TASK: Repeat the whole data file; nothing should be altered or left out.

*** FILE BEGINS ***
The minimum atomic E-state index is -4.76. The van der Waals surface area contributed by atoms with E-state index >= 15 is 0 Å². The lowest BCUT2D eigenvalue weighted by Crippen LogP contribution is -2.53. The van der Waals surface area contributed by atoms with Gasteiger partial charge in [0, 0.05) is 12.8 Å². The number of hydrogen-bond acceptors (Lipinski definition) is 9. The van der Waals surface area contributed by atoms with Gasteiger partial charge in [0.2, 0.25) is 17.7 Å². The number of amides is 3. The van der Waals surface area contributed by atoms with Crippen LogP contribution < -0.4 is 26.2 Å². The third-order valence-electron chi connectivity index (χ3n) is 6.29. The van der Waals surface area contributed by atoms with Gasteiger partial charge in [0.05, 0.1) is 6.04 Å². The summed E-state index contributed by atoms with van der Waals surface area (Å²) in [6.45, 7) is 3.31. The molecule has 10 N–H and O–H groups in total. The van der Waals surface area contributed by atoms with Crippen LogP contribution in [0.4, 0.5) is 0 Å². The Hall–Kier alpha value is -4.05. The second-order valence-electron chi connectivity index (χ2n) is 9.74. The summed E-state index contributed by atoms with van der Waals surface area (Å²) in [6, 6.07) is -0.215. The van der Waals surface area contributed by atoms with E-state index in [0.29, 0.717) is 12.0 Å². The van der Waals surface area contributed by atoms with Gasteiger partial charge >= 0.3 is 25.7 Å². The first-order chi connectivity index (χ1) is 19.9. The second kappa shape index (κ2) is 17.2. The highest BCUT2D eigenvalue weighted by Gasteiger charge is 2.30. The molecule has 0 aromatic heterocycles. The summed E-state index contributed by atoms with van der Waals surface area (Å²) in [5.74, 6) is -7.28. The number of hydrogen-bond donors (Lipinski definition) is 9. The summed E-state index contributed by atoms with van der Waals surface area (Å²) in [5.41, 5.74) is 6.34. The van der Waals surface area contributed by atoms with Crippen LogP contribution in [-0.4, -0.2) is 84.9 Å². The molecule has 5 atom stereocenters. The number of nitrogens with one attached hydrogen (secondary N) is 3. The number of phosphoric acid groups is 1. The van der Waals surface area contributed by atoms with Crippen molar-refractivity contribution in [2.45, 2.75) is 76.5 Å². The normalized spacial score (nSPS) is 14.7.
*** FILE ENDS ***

The minimum atomic E-state index is -4.76. The van der Waals surface area contributed by atoms with E-state index >= 15 is 0 Å². The lowest BCUT2D eigenvalue weighted by Crippen LogP contribution is -2.53. The van der Waals surface area contributed by atoms with Gasteiger partial charge in [0, 0.05) is 12.8 Å². The number of hydrogen-bond acceptors (Lipinski definition) is 9. The van der Waals surface area contributed by atoms with Gasteiger partial charge in [0.2, 0.25) is 17.7 Å². The number of amides is 3. The van der Waals surface area contributed by atoms with Crippen LogP contribution < -0.4 is 26.2 Å². The third-order valence-electron chi connectivity index (χ3n) is 6.29. The van der Waals surface area contributed by atoms with Gasteiger partial charge in [0.05, 0.1) is 6.04 Å². The summed E-state index contributed by atoms with van der Waals surface area (Å²) in [6.45, 7) is 3.31. The molecule has 10 N–H and O–H groups in total. The van der Waals surface area contributed by atoms with Crippen LogP contribution in [0.4, 0.5) is 0 Å². The Hall–Kier alpha value is -4.05. The second-order valence-electron chi connectivity index (χ2n) is 9.74. The summed E-state index contributed by atoms with van der Waals surface area (Å²) in [6, 6.07) is -0.215. The van der Waals surface area contributed by atoms with E-state index in [0.29, 0.717) is 12.0 Å². The van der Waals surface area contributed by atoms with Gasteiger partial charge >= 0.3 is 25.7 Å². The first-order chi connectivity index (χ1) is 19.9. The second kappa shape index (κ2) is 17.2. The highest BCUT2D eigenvalue weighted by Gasteiger charge is 2.30. The molecule has 0 aromatic heterocycles. The summed E-state index contributed by atoms with van der Waals surface area (Å²) in [5.74, 6) is -7.28. The number of hydrogen-bond donors (Lipinski definition) is 9. The summed E-state index contributed by atoms with van der Waals surface area (Å²) in [5.41, 5.74) is 6.34. The van der Waals surface area contributed by atoms with Crippen LogP contribution in [-0.4, -0.2) is 84.9 Å². The molecule has 5 atom stereocenters. The number of nitrogens with one attached hydrogen (secondary N) is 3. The number of phosphoric acid groups is 1. The van der Waals surface area contributed by atoms with Crippen molar-refractivity contribution in [2.45, 2.75) is 76.5 Å². The normalized spacial score (nSPS) is 14.7.